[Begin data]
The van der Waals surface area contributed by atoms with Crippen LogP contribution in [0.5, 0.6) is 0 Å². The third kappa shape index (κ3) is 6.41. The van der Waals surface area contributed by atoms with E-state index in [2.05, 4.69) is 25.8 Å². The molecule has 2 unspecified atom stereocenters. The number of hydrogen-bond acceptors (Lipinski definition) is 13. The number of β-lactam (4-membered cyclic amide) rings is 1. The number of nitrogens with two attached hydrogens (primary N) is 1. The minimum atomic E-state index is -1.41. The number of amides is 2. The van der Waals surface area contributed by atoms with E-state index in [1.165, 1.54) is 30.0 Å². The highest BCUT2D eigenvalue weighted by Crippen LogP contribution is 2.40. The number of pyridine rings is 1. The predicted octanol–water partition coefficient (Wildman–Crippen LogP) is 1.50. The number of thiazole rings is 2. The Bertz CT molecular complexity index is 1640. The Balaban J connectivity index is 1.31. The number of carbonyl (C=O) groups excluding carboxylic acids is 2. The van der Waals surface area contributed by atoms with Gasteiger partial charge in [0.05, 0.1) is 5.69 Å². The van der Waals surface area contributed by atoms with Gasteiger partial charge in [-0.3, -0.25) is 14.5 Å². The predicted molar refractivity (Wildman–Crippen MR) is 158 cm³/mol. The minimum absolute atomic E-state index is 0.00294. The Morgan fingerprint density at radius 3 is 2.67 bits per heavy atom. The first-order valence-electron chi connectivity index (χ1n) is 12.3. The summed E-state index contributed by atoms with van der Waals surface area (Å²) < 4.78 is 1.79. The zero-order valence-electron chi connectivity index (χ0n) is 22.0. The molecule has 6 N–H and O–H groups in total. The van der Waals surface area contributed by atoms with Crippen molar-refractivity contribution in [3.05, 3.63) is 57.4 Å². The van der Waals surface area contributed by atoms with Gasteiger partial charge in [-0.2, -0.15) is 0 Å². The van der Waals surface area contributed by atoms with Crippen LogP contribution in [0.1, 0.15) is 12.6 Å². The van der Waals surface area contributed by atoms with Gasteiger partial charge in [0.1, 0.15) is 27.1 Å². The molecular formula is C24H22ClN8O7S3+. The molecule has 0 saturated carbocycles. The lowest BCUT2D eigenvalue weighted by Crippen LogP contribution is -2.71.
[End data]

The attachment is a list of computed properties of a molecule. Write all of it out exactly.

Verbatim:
The van der Waals surface area contributed by atoms with Crippen LogP contribution in [0.5, 0.6) is 0 Å². The third kappa shape index (κ3) is 6.41. The van der Waals surface area contributed by atoms with E-state index in [2.05, 4.69) is 25.8 Å². The molecule has 2 unspecified atom stereocenters. The number of hydrogen-bond acceptors (Lipinski definition) is 13. The number of β-lactam (4-membered cyclic amide) rings is 1. The number of nitrogens with two attached hydrogens (primary N) is 1. The minimum atomic E-state index is -1.41. The number of amides is 2. The van der Waals surface area contributed by atoms with E-state index in [1.165, 1.54) is 30.0 Å². The highest BCUT2D eigenvalue weighted by Crippen LogP contribution is 2.40. The number of pyridine rings is 1. The predicted octanol–water partition coefficient (Wildman–Crippen LogP) is 1.50. The number of thiazole rings is 2. The Bertz CT molecular complexity index is 1640. The Balaban J connectivity index is 1.31. The number of carbonyl (C=O) groups excluding carboxylic acids is 2. The van der Waals surface area contributed by atoms with Gasteiger partial charge in [0.05, 0.1) is 5.69 Å². The van der Waals surface area contributed by atoms with Gasteiger partial charge in [-0.3, -0.25) is 14.5 Å². The predicted molar refractivity (Wildman–Crippen MR) is 158 cm³/mol. The minimum absolute atomic E-state index is 0.00294. The Morgan fingerprint density at radius 3 is 2.67 bits per heavy atom. The first-order valence-electron chi connectivity index (χ1n) is 12.3. The summed E-state index contributed by atoms with van der Waals surface area (Å²) < 4.78 is 1.79. The zero-order valence-electron chi connectivity index (χ0n) is 22.0. The molecule has 6 N–H and O–H groups in total. The van der Waals surface area contributed by atoms with Crippen molar-refractivity contribution in [3.05, 3.63) is 57.4 Å². The van der Waals surface area contributed by atoms with Gasteiger partial charge in [-0.2, -0.15) is 0 Å². The van der Waals surface area contributed by atoms with Crippen LogP contribution in [0.1, 0.15) is 12.6 Å². The van der Waals surface area contributed by atoms with Gasteiger partial charge in [0.1, 0.15) is 27.1 Å². The molecular formula is C24H22ClN8O7S3+. The molecule has 0 saturated carbocycles. The lowest BCUT2D eigenvalue weighted by Crippen LogP contribution is -2.71.